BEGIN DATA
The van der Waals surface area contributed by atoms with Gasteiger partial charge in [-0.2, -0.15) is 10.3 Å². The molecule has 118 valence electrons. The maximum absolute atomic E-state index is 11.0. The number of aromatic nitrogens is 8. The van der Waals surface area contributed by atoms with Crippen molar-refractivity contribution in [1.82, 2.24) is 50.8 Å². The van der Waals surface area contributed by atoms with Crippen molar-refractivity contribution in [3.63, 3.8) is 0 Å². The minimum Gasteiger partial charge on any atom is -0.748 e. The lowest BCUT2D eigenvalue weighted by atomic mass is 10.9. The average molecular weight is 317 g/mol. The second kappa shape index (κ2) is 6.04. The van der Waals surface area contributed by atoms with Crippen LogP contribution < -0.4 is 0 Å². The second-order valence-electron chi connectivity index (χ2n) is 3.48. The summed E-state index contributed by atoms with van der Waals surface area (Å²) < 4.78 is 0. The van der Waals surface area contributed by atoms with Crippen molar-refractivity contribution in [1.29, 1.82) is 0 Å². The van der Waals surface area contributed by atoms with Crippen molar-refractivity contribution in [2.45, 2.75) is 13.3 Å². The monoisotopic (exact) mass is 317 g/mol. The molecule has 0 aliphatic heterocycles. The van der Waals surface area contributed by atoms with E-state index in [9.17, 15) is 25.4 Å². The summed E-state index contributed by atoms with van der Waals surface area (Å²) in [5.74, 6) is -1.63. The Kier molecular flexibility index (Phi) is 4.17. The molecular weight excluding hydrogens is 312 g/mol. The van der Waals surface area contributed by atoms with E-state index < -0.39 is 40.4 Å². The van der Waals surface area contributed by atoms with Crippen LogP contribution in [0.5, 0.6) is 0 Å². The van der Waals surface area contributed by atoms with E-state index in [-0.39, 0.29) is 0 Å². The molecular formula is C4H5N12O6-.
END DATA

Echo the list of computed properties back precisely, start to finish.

The van der Waals surface area contributed by atoms with Gasteiger partial charge in [-0.2, -0.15) is 10.3 Å². The molecule has 118 valence electrons. The maximum absolute atomic E-state index is 11.0. The number of aromatic nitrogens is 8. The van der Waals surface area contributed by atoms with Crippen molar-refractivity contribution in [1.82, 2.24) is 50.8 Å². The van der Waals surface area contributed by atoms with Crippen molar-refractivity contribution in [3.63, 3.8) is 0 Å². The minimum Gasteiger partial charge on any atom is -0.748 e. The lowest BCUT2D eigenvalue weighted by atomic mass is 10.9. The average molecular weight is 317 g/mol. The second kappa shape index (κ2) is 6.04. The van der Waals surface area contributed by atoms with Crippen LogP contribution < -0.4 is 0 Å². The second-order valence-electron chi connectivity index (χ2n) is 3.48. The summed E-state index contributed by atoms with van der Waals surface area (Å²) < 4.78 is 0. The van der Waals surface area contributed by atoms with Crippen molar-refractivity contribution in [1.29, 1.82) is 0 Å². The van der Waals surface area contributed by atoms with Crippen molar-refractivity contribution in [2.45, 2.75) is 13.3 Å². The monoisotopic (exact) mass is 317 g/mol. The molecule has 0 aliphatic heterocycles. The van der Waals surface area contributed by atoms with E-state index in [9.17, 15) is 25.4 Å². The summed E-state index contributed by atoms with van der Waals surface area (Å²) in [5.74, 6) is -1.63. The Kier molecular flexibility index (Phi) is 4.17. The molecular weight excluding hydrogens is 312 g/mol. The van der Waals surface area contributed by atoms with E-state index < -0.39 is 40.4 Å². The van der Waals surface area contributed by atoms with Crippen LogP contribution in [0.5, 0.6) is 0 Å². The van der Waals surface area contributed by atoms with E-state index in [-0.39, 0.29) is 0 Å². The molecular formula is C4H5N12O6-.